Sunday, October 16, 2016

Celebrate the Art of Baking

It's time to take out the mixing bowls, secret ingredients, and chocolate to honor a four-generation tradition. I'm celebrating the art of baking that has provided many joyful hours of bonding with family members. This week I shared my love of baking with my son who pleasantly surprised me when he agreed to bake with me on his day off. 

Baking time is a family tradition that was introduced to me when I was a little girl. My grandmother spent hours baking and cooking every week. It was her gift to her family so when visiting each summer, I was her constant companion. Nonnie amazed me with the way she kneaded her dough on a huge wooden board dusted with flour. The kitchen filled with sweet smells as batches of cookies were placed in the oven. Then, there were the tasting tests that I mastered with ease. I watched; I learned; I tried to memorize each move. Nothing was written down or placed in a recipe box because Nonnie could not read or write in English. Her brilliance as a baker was well-known in her community and even honored at one time. Her honey dolls were unique, large, flat doll-like formations with little silver beads for decorations. They were carefully stored in a huge, dark closet until unwrapped for consumption. There were many other one of a kind delicious iced and plain cookies made with mincemeat, anise, and vanilla. Since there were no photographs of these creations, I have committed them to memory and never have forgotten the large trays of Italian cookies that my Nonnie made for my wedding.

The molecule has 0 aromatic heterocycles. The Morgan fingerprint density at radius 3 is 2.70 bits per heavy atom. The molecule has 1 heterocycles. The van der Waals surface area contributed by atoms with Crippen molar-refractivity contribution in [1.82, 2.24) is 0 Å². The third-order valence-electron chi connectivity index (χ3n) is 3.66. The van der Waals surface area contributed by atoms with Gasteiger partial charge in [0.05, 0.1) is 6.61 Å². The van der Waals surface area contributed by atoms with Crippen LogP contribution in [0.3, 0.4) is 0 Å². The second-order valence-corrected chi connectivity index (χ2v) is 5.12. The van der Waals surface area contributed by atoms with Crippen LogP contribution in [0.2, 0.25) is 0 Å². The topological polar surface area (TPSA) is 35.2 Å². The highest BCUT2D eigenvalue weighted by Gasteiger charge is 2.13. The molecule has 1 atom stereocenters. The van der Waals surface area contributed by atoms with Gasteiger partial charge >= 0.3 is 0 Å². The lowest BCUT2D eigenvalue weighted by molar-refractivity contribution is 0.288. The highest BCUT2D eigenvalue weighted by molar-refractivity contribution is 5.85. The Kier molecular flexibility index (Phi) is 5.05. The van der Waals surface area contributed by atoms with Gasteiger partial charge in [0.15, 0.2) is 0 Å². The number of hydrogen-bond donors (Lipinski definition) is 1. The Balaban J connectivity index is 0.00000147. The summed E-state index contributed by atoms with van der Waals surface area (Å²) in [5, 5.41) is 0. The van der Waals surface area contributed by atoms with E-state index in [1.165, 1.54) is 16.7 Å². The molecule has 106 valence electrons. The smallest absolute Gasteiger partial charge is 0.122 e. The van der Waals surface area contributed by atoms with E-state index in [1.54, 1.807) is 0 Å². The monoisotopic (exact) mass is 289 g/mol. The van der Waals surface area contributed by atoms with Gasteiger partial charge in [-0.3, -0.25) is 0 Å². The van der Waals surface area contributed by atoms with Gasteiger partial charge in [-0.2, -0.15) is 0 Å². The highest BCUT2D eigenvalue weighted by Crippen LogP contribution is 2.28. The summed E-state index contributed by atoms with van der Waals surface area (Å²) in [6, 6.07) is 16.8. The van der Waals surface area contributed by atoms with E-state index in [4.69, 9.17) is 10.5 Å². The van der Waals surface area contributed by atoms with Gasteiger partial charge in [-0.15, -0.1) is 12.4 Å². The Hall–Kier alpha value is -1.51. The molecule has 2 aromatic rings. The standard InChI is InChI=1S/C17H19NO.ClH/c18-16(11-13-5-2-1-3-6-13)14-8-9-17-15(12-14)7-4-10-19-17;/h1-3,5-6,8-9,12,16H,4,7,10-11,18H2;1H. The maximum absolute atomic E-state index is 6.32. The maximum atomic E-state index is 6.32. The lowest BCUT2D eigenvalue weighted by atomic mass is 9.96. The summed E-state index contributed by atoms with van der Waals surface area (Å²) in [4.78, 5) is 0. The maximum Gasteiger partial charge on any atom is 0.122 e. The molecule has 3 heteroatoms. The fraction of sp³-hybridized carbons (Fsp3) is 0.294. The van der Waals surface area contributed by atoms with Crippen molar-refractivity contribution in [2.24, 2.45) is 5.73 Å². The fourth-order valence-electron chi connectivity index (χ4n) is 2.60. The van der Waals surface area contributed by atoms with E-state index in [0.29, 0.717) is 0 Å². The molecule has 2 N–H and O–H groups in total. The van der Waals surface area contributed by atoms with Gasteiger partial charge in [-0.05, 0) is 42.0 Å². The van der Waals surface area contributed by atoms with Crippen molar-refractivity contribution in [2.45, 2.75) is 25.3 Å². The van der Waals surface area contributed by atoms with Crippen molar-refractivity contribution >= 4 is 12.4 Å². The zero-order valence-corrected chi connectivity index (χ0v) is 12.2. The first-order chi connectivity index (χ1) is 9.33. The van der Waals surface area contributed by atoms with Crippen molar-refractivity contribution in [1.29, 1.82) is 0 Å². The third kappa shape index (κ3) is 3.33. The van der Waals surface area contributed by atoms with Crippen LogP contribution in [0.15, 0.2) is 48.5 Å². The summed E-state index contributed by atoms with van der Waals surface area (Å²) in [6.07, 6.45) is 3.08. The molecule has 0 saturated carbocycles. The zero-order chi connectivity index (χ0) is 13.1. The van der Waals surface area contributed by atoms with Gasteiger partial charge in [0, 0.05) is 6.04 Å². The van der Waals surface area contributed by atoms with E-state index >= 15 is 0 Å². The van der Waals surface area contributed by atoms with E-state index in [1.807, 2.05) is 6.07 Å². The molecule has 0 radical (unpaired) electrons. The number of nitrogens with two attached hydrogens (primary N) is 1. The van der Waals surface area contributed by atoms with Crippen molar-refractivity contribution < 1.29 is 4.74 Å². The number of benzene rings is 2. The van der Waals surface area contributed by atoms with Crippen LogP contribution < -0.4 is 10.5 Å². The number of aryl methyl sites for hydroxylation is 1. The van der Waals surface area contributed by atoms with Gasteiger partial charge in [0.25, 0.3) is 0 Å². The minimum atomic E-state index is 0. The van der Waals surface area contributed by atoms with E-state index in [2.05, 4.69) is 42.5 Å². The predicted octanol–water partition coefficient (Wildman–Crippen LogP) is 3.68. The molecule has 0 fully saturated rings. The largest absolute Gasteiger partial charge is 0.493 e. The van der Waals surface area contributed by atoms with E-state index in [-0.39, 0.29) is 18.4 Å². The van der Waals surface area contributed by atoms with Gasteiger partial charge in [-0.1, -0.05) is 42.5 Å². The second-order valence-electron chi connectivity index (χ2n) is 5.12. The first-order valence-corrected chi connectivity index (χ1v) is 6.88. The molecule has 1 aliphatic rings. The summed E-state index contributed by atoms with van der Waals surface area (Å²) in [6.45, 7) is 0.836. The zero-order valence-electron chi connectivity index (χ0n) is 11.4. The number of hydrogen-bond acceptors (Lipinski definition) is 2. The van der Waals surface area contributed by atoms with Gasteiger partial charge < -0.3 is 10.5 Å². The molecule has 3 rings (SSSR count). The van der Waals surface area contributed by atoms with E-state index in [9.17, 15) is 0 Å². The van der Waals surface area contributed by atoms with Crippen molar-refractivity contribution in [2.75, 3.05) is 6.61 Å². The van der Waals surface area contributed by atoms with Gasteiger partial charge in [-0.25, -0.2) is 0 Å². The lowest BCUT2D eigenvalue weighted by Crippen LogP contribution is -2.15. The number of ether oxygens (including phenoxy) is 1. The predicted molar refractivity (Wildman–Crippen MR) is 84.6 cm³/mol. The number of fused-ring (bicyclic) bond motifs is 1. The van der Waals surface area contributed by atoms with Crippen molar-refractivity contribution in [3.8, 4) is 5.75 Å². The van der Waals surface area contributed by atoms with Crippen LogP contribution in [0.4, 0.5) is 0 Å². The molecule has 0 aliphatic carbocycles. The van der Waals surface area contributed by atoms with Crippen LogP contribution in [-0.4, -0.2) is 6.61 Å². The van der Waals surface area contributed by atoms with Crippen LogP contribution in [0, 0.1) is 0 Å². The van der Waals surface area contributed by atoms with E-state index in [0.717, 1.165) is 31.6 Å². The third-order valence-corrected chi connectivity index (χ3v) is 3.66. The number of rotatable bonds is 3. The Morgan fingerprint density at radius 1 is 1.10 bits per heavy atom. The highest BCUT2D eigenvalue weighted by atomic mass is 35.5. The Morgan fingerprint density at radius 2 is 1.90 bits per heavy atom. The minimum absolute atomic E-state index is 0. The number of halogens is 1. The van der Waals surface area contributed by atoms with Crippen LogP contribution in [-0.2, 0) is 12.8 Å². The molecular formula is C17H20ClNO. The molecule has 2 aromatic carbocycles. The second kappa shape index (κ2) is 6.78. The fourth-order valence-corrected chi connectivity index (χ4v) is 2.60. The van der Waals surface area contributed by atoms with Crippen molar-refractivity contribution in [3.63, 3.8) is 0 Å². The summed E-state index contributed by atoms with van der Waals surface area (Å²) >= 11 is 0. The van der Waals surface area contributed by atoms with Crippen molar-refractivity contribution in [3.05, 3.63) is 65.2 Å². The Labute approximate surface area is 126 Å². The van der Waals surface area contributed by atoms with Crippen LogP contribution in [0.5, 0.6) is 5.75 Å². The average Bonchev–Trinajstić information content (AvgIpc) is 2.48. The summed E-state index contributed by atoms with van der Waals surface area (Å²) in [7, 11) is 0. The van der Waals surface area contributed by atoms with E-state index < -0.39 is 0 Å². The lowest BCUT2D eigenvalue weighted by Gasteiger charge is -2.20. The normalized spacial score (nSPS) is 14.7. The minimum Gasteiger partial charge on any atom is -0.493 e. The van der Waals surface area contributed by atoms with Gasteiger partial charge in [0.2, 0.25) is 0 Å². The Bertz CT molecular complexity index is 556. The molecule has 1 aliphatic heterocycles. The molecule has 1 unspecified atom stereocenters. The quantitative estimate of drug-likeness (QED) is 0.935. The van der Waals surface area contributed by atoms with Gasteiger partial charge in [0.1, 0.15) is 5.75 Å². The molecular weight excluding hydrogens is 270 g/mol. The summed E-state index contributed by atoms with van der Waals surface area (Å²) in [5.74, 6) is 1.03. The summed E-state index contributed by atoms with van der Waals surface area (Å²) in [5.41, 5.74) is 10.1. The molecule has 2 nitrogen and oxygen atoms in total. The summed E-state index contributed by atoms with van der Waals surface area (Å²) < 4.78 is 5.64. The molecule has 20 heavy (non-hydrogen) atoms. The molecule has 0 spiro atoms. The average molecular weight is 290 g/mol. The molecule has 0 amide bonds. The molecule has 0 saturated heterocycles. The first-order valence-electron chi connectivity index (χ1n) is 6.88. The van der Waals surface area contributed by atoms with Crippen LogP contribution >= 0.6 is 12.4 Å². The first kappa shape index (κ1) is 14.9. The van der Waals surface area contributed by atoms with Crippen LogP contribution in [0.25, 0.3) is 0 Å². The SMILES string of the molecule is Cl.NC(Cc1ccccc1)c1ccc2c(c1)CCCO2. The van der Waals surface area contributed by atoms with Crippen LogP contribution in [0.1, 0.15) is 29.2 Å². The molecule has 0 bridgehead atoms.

I also watched with delight my mother who honored the family tradition and became an excellent baker. She was known for her exceptional celebration cakes that were artfully decorated. All requests were honored. Each birthday or special occasion marked a newly created custom-baked cake from Grandma Kay's kitchen. Beside the family, neighborhood children and adults enjoyed my mother's cakes and cookies. 


Both my grandmother and mother were artistic bakers and should have opened a bakery with the talent they had. For years, I watched both create edible delicacies. Then, there came a day when my mother decided it was more peaceful to bake alone after all were asleep. She said it was her quiet time. I recall the scurry of little feet running to the baking site the morning after baking. There were lots of oohs and aahs over the beautifully decorated cake that could range from a a little princess fantasy to a sports-related theme. Cookies were snatched as the tasting tests began. 


Growing up among creative bakers gave me inspiration to share my love of baking not only with my family but with friends. This week when my son said yes to baking, I smiled and jumped right into the process with him at my side. 



For me, baking is fun with a sidekick and that's where my son comes in. He has become an excellent baking assistant who not only helps out with the baking when the timing is right but also cleans up my giant messes. Life is good when fresh baked goods appear in my kitchen. I honor this family tradition and look forward to the next bite.

I join Ruth Ayres and the Celebrate This Week community to find the positives of life to celebrate each week. Please travel over to Ruth Ayres Writes to read Ruth's inspirational post.

Post-Note: I just heard good news from my sister. My uncle stored my grandmother's large wooden baking boards. They are to be sanded and finished with linseed oil to remember the fine art of baking that has been our time-honored family tradition.